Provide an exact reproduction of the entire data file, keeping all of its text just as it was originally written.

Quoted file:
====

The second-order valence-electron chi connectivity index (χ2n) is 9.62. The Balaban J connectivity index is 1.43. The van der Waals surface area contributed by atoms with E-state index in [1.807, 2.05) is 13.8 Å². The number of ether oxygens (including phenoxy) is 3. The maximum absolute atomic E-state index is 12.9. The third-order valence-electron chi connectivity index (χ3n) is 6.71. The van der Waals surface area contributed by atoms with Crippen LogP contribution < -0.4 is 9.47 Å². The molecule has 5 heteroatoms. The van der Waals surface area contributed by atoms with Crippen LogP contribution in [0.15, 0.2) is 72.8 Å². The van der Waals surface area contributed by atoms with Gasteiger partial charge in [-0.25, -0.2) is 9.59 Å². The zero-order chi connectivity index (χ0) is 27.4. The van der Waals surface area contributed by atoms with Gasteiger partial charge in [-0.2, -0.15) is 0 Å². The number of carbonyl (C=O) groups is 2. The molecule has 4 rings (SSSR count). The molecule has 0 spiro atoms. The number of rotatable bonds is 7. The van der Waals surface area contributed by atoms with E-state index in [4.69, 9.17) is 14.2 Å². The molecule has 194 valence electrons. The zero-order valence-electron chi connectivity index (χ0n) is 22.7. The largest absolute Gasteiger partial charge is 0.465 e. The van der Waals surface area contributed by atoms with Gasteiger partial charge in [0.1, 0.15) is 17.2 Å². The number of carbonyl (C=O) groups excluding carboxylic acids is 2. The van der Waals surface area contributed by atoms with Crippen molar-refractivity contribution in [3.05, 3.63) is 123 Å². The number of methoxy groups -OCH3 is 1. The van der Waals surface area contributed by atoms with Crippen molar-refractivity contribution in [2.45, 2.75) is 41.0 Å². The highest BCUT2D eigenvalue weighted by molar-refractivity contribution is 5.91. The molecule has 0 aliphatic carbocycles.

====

The second-order valence-electron chi connectivity index (χ2n) is 9.62. The Balaban J connectivity index is 1.43. The van der Waals surface area contributed by atoms with E-state index in [1.807, 2.05) is 13.8 Å². The number of ether oxygens (including phenoxy) is 3. The maximum absolute atomic E-state index is 12.9. The third-order valence-electron chi connectivity index (χ3n) is 6.71. The van der Waals surface area contributed by atoms with Crippen LogP contribution < -0.4 is 9.47 Å². The molecule has 5 heteroatoms. The van der Waals surface area contributed by atoms with Crippen LogP contribution in [0.15, 0.2) is 72.8 Å². The van der Waals surface area contributed by atoms with Gasteiger partial charge in [-0.25, -0.2) is 9.59 Å². The zero-order chi connectivity index (χ0) is 27.4. The van der Waals surface area contributed by atoms with Gasteiger partial charge in [-0.2, -0.15) is 0 Å². The number of carbonyl (C=O) groups is 2. The molecule has 4 rings (SSSR count). The molecule has 0 spiro atoms. The number of rotatable bonds is 7. The van der Waals surface area contributed by atoms with E-state index in [4.69, 9.17) is 14.2 Å². The molecule has 194 valence electrons. The zero-order valence-electron chi connectivity index (χ0n) is 22.7. The largest absolute Gasteiger partial charge is 0.465 e. The van der Waals surface area contributed by atoms with Gasteiger partial charge in [0.1, 0.15) is 17.2 Å². The number of carbonyl (C=O) groups excluding carboxylic acids is 2. The van der Waals surface area contributed by atoms with Crippen molar-refractivity contribution in [3.05, 3.63) is 123 Å². The number of methoxy groups -OCH3 is 1. The van der Waals surface area contributed by atoms with Crippen molar-refractivity contribution in [2.45, 2.75) is 41.0 Å². The highest BCUT2D eigenvalue weighted by molar-refractivity contribution is 5.91. The molecule has 0 aliphatic carbocycles.